Gilbert’s syndrome is the most common cause of hereditary hyperbilirubinemia [2]. The decreased activity of UDP-glucuronyl transferase makes these patients vulnerable to usual doses of anaesthetic drugs. Avoiding prolonged fasting, maintainence of adequate hydration, use of short acting drugs which undergo least hepatic uptake and elimination are the key to the successful and safe management of the patients with Gilbert’s syndrome .


1. .Strassburg CP. Hyperbilirubinemia syndromes (Gilbert-Meulengracht, Crigler-Najjar, Dubin-Johnson, and Rotor syndrome) Best Practice and Research 2010;24(5):555–571.
2.Radu P, Atsmon J. Gilbert’s syndrome ‑.clinical and pharmacological implications. Isr Med Assoc J 2001;3:593‑8.
3. Felsher BF, Rickard D, Redeker AG. The reciprocal relation between caloric intake and the degree of hyperbilirubinemia in Gilbert’s syndrome. N Engl J Med 1970;283:170-2.
4. Madsen SN, Engguist A, Badawi I, Kehlet H. Cyclic AMP, glucose and cortisol in plasma during surgery. Horm Metab Res 1976;8:483-5.
5.Nishimura TG, Jackson SH, Cpohen SN. Prolongation of morphine anaesthesia in a patient with Gilbert’s disease: Report of a case. Can Anaesth Soc J 1973;20:709-12.
6. Mather LE. Clinical pharmacokinetics of fentanyl and its newer derivatives. Clin Pharmacokinet 1983;8:422-46.
7.Dershwitz M, Hoke JF, Rosow CE, et al. Pharmacokinetics and pharmacodynamics of remifentanil in volunteer subjects with severe liver disease. Anesthesiology 1996;84:812-820.
8.Carmichael FJ, Crawford MW, Khayyam N. Effect of propofol infusion on splanchnic hemodynamics and liver oxygen consumption in the rat. Anesthesiology 1993; 79:1051-1060.
9. Wouters PF, Van de Velde MA, Marcus MAE, et al: Hemodynamic changes during induction of anesthesia with eltanolone and propofol in dogs. Anesth Analg 1995;81:125-131.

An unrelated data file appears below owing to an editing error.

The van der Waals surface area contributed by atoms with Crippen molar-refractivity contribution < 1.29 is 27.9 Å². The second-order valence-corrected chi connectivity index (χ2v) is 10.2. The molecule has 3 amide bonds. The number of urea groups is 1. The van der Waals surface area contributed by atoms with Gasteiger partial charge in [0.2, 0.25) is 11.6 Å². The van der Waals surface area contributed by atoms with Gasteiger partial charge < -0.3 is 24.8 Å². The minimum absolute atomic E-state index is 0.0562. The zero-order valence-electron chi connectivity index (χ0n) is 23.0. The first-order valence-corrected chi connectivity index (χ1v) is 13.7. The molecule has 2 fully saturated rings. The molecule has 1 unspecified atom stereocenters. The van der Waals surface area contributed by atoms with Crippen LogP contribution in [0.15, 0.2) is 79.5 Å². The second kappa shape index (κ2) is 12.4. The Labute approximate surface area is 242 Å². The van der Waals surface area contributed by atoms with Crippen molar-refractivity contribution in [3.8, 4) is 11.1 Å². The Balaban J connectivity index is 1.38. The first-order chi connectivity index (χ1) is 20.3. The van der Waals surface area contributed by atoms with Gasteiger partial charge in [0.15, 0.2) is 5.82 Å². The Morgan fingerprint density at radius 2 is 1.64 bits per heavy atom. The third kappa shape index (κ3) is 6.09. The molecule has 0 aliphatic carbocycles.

10.Thomson IA, Fitch W, Hughes RL, et al. Effects of certain I.V. anaesthetics on liver blood flow and hepatic oxygen consumption in the greyhound. Br J Anaesth 1986;58:69-80.
11. Dundee JW, Fee JP, Moore J, McIlroy PD, et al. Changes in serum enzyme levels following ketamine infusions. Anaesthesia 1980;35:12-6.
12.Dundee JW. Thiopentone as a factor in the production of liver dysfunction. Br J Anaesth 1955;27:14-23.

13.Gatacel C, Losser MR, Payen D. The postoperative effects of halothane versus isoflurane on hepatic artery and portal vein blood flow in humans. Anesth Analg 2003;96:740-745.
14. Grundmann U, Zizzis A, Bauer C, Bauer M. In vivo effects of halothane, enflurane, and isoflurane on hepatic sinusoidal microcirculation. Acta Anaesthiol Scand 1997;41:760-765.
15.Karpinski TM, Szulc R, Szyfter K. Role of cytochrome P450 in metabolism of inhalation agents. Nowiny Lekarskie 2006;75(3):292–298.
16. Nag DS, Sinha N, Samaddar DP, Mahanty PR. General anesthesia in a patient with Gilbert’s syndrome J Anaesthesiol Clin Pharmacol. 2011;27(2):253-5.
17. Vaja R, Mc Nicol L, Sisley I. Anaesthesia for patients with liver disease. Contin Educ Anaesth Crit Care Pain 2010;10:16-19.
18. Nemergut E C , Dumont A S, T. Barry U, Laws E R. Perioperative Management of Patients Undergoing Transsphenoidal Pituitary Surgery Anesth Analg 2005;101:1170 –81.
19.Prescott LF, Critchley JA. The treatment of acetaminophen poisoning. Annual Review of Pharmacology and Toxicology 1983;23:87-101.

How to Cite this Article: Kapil S, Panda N. Gilbert’s Syndrome With Acromegaly For Trans-Sphenoidal Pituitary Surgery : Anaesthetic  Considerations. Journal of  Anaesthesia and Critical Care Case Reports May-Aug 2016; 2(2):24-27.       


(Abstract)      (Full Text HTML)      (Download PDF)